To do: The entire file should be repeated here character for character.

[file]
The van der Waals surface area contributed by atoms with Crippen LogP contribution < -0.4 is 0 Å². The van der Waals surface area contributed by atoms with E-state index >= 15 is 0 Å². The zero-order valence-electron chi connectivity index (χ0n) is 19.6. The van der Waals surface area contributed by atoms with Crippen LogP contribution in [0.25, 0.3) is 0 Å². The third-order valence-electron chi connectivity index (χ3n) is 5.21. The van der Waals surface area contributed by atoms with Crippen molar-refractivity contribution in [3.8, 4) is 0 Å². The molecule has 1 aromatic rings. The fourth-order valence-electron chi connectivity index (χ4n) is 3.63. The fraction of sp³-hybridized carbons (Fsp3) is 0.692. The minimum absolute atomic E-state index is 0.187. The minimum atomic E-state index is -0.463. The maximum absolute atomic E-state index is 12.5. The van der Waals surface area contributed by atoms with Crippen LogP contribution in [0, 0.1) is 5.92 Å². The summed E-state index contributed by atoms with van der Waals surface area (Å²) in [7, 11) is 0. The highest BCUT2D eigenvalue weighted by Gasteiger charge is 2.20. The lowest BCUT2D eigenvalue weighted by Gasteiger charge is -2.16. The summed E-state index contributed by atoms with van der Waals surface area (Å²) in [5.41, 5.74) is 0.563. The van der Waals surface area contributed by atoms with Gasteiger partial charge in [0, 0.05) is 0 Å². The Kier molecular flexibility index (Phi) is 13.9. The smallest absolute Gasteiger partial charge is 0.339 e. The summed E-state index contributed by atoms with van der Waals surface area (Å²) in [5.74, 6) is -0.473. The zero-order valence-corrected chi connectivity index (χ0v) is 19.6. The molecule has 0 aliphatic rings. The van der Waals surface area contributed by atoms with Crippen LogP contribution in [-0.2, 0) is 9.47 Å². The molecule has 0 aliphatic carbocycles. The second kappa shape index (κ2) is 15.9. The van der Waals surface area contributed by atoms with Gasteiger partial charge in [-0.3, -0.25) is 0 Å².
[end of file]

The van der Waals surface area contributed by atoms with Crippen LogP contribution < -0.4 is 0 Å². The van der Waals surface area contributed by atoms with E-state index >= 15 is 0 Å². The zero-order valence-electron chi connectivity index (χ0n) is 19.6. The van der Waals surface area contributed by atoms with Crippen LogP contribution in [0.25, 0.3) is 0 Å². The third-order valence-electron chi connectivity index (χ3n) is 5.21. The van der Waals surface area contributed by atoms with Crippen molar-refractivity contribution in [3.8, 4) is 0 Å². The molecule has 1 aromatic rings. The fourth-order valence-electron chi connectivity index (χ4n) is 3.63. The fraction of sp³-hybridized carbons (Fsp3) is 0.692. The minimum absolute atomic E-state index is 0.187. The minimum atomic E-state index is -0.463. The maximum absolute atomic E-state index is 12.5. The van der Waals surface area contributed by atoms with Crippen LogP contribution in [0, 0.1) is 5.92 Å². The summed E-state index contributed by atoms with van der Waals surface area (Å²) in [7, 11) is 0. The highest BCUT2D eigenvalue weighted by Gasteiger charge is 2.20. The lowest BCUT2D eigenvalue weighted by Gasteiger charge is -2.16. The summed E-state index contributed by atoms with van der Waals surface area (Å²) in [5.41, 5.74) is 0.563. The van der Waals surface area contributed by atoms with Gasteiger partial charge in [0, 0.05) is 0 Å². The Kier molecular flexibility index (Phi) is 13.9. The smallest absolute Gasteiger partial charge is 0.339 e. The summed E-state index contributed by atoms with van der Waals surface area (Å²) in [5.74, 6) is -0.473. The zero-order valence-corrected chi connectivity index (χ0v) is 19.6. The molecule has 0 aliphatic rings. The van der Waals surface area contributed by atoms with Crippen LogP contribution in [-0.2, 0) is 9.47 Å². The molecule has 0 aliphatic carbocycles. The second kappa shape index (κ2) is 15.9. The van der Waals surface area contributed by atoms with Gasteiger partial charge in [-0.3, -0.25) is 0 Å².